How the economy is affecting library services

A report from the 2009 ALA-APA Salary Survey

Each year, a set of timely questions are a feature of the ALA-APA Salary Survey: Librarian—Public and Academic.  In 2009, the responding staff was asked about the direction and percentage of impact the economy has had on library activities.  Of the 1,179 libraries (701 public and 478 academic) who responded to the salary survey overall, we thank the 459 (65.5 percent) public library and 164 (34.3 percent) academic library staff who took the time to answer this question and provide detail on the services and audiences.  When this article refers to staff, it means the director or human resources staff member who responded to the survey and supplied salary data for librarians on behalf of the institution.

Has the current economic downtown resulted in changes in library services?

Services are on the increase in public libraries, but on the decrease in academic libraries.  Interestingly, the percentages are almost equally reversed.  Fifty-seven percent of public libraries are increasing library services, and the same percentage of academic libraries are decreasing library services.

In public libraries, the audiences served by increased services are job seekers and the unemployed, Latinos, adults, pre-schoolers and youth, the homeless (“those without permanent addresses”) and seniors.  The services that are being added are assistance with online applications, computer classes, government assistance, and foreclosure workshops.  Students, graduate and distance education, were the focus for academic library increases in service.  They are also tuning in to the community or what one called “public taxpayers.”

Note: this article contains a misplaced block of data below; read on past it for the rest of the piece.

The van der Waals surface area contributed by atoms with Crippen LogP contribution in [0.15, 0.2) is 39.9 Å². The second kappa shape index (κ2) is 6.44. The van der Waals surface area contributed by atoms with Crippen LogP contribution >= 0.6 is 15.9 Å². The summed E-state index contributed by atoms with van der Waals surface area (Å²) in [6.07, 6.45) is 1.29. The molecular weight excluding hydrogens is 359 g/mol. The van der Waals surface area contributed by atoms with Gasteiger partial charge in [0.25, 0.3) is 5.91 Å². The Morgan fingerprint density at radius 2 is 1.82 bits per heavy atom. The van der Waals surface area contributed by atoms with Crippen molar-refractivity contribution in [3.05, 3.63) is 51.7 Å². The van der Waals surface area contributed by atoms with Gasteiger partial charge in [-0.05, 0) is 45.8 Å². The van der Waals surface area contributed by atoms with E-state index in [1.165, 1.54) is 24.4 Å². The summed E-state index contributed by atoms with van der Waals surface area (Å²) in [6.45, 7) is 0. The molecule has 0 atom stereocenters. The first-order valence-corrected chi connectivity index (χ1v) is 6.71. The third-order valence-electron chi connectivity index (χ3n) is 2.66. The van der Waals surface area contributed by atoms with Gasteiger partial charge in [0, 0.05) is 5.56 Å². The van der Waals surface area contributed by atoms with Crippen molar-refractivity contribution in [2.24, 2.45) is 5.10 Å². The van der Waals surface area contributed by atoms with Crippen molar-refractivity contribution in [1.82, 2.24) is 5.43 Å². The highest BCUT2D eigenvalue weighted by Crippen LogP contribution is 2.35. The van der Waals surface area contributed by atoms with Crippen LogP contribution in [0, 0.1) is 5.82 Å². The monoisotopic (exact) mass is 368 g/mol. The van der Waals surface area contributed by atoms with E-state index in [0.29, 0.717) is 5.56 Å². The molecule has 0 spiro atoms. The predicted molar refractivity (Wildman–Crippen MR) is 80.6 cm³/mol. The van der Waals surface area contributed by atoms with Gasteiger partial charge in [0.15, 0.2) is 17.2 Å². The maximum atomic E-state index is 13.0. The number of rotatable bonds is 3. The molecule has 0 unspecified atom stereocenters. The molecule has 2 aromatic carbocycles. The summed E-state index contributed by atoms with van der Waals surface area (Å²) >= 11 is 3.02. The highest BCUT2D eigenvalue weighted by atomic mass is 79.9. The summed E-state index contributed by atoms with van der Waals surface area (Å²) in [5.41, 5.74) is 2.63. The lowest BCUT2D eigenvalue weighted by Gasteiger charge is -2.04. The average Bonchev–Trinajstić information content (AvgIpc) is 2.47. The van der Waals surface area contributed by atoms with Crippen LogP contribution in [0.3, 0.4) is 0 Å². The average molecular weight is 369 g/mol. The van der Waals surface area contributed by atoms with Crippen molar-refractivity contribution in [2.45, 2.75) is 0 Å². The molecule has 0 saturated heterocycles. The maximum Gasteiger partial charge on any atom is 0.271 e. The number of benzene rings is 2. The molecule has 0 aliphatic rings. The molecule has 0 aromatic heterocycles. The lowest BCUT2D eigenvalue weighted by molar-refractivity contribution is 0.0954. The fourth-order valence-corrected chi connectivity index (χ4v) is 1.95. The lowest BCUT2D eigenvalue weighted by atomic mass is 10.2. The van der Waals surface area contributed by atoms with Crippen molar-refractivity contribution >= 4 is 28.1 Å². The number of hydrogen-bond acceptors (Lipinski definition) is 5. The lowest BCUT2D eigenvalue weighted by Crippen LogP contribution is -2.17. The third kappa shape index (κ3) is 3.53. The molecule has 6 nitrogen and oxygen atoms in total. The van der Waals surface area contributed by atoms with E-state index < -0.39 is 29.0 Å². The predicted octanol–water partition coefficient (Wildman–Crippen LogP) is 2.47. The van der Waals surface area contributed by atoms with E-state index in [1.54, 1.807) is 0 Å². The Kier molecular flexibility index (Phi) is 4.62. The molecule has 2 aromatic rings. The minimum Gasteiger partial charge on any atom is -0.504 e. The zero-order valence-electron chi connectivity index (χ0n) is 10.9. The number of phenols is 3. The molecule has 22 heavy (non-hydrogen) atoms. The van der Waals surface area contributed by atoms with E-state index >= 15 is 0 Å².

The decrease in services cited most often by public libraries is adult programming.  Hours are being reduced and internet usage is being limited.  Cuts are being made to outreach to daycares, nursing homes and schools.  One library instituted a voluntary hiring freeze.  Academic libraries are primarily utilizing shorter hours to save on costs.

Has the current economic downturn resulted in changes in library services?

Public Academic
% of Libraries # of Libraries % of Libraries # of Libraries
Increase of library services 57.7% 265 29.3% 48
Decrease of library services 28.8% 132 57.9% 95
Library services increased to particular audiences 26.1% 120 14.6% 24
Library services decreased to particular audiences 5.9% 27 9.1% 15

The nation’s libraries are being forced to acknowledge and react to a lagging economy, yet they continue to shift and monitor their ability to serve their communities, increasing services to fulfill their missions even when resources are stretched tightly.